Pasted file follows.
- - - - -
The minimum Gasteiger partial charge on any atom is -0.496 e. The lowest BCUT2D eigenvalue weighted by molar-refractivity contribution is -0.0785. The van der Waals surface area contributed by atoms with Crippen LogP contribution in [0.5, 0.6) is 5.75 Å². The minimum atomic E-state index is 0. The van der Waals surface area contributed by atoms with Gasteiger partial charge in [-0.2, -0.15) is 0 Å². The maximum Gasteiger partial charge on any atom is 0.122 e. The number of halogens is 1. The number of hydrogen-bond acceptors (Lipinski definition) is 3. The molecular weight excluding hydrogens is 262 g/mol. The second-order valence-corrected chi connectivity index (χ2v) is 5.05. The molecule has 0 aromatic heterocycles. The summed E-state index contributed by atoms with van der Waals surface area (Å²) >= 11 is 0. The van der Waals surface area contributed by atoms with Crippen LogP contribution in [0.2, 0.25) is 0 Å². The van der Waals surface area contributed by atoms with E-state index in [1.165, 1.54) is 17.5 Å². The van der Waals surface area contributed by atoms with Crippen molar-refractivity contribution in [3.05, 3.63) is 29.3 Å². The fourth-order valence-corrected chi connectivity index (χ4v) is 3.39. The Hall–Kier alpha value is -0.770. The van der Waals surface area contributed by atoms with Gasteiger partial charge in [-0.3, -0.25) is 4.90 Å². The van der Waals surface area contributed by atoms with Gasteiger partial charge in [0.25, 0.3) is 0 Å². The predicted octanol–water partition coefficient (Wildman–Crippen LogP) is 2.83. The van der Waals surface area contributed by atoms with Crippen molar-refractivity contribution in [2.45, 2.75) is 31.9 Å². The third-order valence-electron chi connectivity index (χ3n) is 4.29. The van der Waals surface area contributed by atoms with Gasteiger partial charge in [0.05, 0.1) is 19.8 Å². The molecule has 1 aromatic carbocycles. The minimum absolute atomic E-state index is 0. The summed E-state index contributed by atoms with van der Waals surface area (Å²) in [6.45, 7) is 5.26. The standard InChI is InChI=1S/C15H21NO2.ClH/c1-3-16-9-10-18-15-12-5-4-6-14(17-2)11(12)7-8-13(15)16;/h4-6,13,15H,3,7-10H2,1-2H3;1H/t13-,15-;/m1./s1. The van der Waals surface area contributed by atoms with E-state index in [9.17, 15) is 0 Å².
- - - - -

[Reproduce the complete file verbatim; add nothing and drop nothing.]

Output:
The minimum Gasteiger partial charge on any atom is -0.496 e. The lowest BCUT2D eigenvalue weighted by molar-refractivity contribution is -0.0785. The van der Waals surface area contributed by atoms with Crippen LogP contribution in [0.5, 0.6) is 5.75 Å². The minimum atomic E-state index is 0. The van der Waals surface area contributed by atoms with Gasteiger partial charge in [-0.2, -0.15) is 0 Å². The maximum Gasteiger partial charge on any atom is 0.122 e. The number of halogens is 1. The number of hydrogen-bond acceptors (Lipinski definition) is 3. The molecular weight excluding hydrogens is 262 g/mol. The second-order valence-corrected chi connectivity index (χ2v) is 5.05. The molecule has 0 aromatic heterocycles. The summed E-state index contributed by atoms with van der Waals surface area (Å²) >= 11 is 0. The van der Waals surface area contributed by atoms with Crippen LogP contribution in [0.2, 0.25) is 0 Å². The van der Waals surface area contributed by atoms with E-state index in [1.165, 1.54) is 17.5 Å². The van der Waals surface area contributed by atoms with Crippen molar-refractivity contribution in [3.05, 3.63) is 29.3 Å². The fourth-order valence-corrected chi connectivity index (χ4v) is 3.39. The Hall–Kier alpha value is -0.770. The van der Waals surface area contributed by atoms with Gasteiger partial charge in [-0.3, -0.25) is 4.90 Å². The van der Waals surface area contributed by atoms with Gasteiger partial charge in [0.25, 0.3) is 0 Å². The predicted octanol–water partition coefficient (Wildman–Crippen LogP) is 2.83. The van der Waals surface area contributed by atoms with Crippen molar-refractivity contribution in [2.45, 2.75) is 31.9 Å². The third-order valence-electron chi connectivity index (χ3n) is 4.29. The van der Waals surface area contributed by atoms with Gasteiger partial charge in [0.05, 0.1) is 19.8 Å². The molecule has 1 aromatic carbocycles. The minimum absolute atomic E-state index is 0. The summed E-state index contributed by atoms with van der Waals surface area (Å²) in [6.45, 7) is 5.26. The standard InChI is InChI=1S/C15H21NO2.ClH/c1-3-16-9-10-18-15-12-5-4-6-14(17-2)11(12)7-8-13(15)16;/h4-6,13,15H,3,7-10H2,1-2H3;1H/t13-,15-;/m1./s1. The van der Waals surface area contributed by atoms with E-state index in [9.17, 15) is 0 Å².